Is Your Medicine Vegan? Probably Not
Heparin is an anticoagulant and the prescription version is made from pig, raising concerns for vegans.
Go looking for animal products, and apparently you will find them everywhere.
That’s the takeaway from the book Veganissimo A to Z, recently translated into English for the first time. What’s veganissimo? It’s veganism of the highest order, according to the German authors Reuben Proctor and Lars Thomsen, who call themselves “professional vegans.” (Is veganism a healthful way to eat? Sorry, we’re not going there in this post.)
Proctor and Thomsen, who’ve been vegan since 2000 and 1990, respectively, are willing to avoid animal products on ethical grounds at nearly all costs. And a perusal of their guide to more than 2,500 substances is enough to give even a non-vegan a bout of vicarious anxiety — the byproducts of dead animals, it seems, are lurking in everything from diet supplements and medicine to sporting goods and electronics.
When it comes to pharmaceuticals, the authors say, there’s a surprising amount of animal in many of those pills in your medicine cabinet. And that can present vegans with serious quandaries, pitting their health against their ideals.
“Medicine is one of the more difficult products for vegans to avoid, especially if something is life-threatening,” Proctor tells Shots. “How far are you prepared to go for your own convictions?”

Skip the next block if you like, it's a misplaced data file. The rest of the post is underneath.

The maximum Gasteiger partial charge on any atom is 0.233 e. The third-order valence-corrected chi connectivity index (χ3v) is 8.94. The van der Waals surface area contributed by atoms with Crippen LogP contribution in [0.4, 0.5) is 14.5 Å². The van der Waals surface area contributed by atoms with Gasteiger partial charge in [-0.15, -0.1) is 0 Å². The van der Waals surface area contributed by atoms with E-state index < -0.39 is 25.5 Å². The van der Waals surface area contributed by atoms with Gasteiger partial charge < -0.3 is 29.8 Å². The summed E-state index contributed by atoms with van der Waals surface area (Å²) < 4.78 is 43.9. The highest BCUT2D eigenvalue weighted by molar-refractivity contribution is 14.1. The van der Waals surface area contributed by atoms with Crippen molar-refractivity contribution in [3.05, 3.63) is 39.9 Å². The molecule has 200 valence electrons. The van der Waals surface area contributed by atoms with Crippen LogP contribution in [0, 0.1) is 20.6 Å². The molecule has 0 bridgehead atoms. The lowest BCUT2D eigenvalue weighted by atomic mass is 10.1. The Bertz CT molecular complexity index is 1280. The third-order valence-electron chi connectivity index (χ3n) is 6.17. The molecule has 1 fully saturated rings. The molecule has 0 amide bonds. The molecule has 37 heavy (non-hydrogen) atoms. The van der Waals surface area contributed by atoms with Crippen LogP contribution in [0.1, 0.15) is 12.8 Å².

The most common animal derivative in the medicine cabinet is lactose, which is used as a carrier, stabilizer or to add bulk. And if you want to get technical about it (and Proctor’s book certainly does), you’ll learn that gelatin (derived from the skin and bone of cattle and pigs) shows up in many capsules, pills and tablets.
Your pills might also be bound with insect-based shellac or magnesium stearate, a substance based on fatty acids that can come from animals. And if pills have a pinkish or reddish tint, it could be from cochineal, or carmine, a red dye made from crushed insects. (Recall, if you will,that brouhaha over Starbucks’ use of the dye to color its Strawberry and Crème Frappucinos.)
According to Proctor, vegans also have to worry about active ingredients in other drugs like insulin, anticoagulents like heparin, amino acid infusions, and hormone preparations.
“Finding vegan alternatives to such products can sometimes be very difficult, or even entirely unsuccessful,” he writes.
But Proctor managed to be fairly resourceful when he had to go into surgery last year. When he learned that he would need heparin, an anticoagulant made from the intestinal mucous membranes of pigs, he asked whether he could use fondaparinux, a synthetic substitute, instead. Yes, his doctor told him, the substitution was technically possible — but it would also increase the risk of hemorrhage.
“So I had to make a compromise and use the animal anticoagulant for 24 hours,” he says. “I did not like it all, but it was a question of life or death.”
Though Proctor says there are many more vegan food and cosmetics products on the market these days, vegan medicine is a tougher sell to companies.
“I doubt the pharmaceutical industry is interested,” he says. “They have a totally different paradigm … They don’t have qualms about using animals for testing or in products.”